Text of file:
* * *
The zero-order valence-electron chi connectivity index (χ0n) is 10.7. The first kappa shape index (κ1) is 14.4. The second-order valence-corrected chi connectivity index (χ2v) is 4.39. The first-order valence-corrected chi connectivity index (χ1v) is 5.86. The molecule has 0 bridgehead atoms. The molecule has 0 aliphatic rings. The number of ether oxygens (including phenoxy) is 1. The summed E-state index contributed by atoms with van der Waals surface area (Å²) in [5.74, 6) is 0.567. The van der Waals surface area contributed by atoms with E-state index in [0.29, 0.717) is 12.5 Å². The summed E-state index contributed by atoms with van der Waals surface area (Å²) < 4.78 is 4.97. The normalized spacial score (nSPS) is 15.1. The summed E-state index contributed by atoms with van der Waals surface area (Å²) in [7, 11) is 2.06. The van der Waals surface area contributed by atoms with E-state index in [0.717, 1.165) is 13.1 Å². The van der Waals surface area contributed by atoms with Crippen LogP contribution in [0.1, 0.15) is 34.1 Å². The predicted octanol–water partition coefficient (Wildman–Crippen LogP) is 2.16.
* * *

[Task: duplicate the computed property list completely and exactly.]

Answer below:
The zero-order valence-electron chi connectivity index (χ0n) is 10.7. The first kappa shape index (κ1) is 14.4. The second-order valence-corrected chi connectivity index (χ2v) is 4.39. The first-order valence-corrected chi connectivity index (χ1v) is 5.86. The molecule has 0 bridgehead atoms. The molecule has 0 aliphatic rings. The number of ether oxygens (including phenoxy) is 1. The summed E-state index contributed by atoms with van der Waals surface area (Å²) in [5.74, 6) is 0.567. The van der Waals surface area contributed by atoms with E-state index in [0.29, 0.717) is 12.5 Å². The summed E-state index contributed by atoms with van der Waals surface area (Å²) < 4.78 is 4.97. The normalized spacial score (nSPS) is 15.1. The summed E-state index contributed by atoms with van der Waals surface area (Å²) in [7, 11) is 2.06. The van der Waals surface area contributed by atoms with E-state index in [0.717, 1.165) is 13.1 Å². The van der Waals surface area contributed by atoms with Crippen LogP contribution in [0.1, 0.15) is 34.1 Å². The predicted octanol–water partition coefficient (Wildman–Crippen LogP) is 2.16.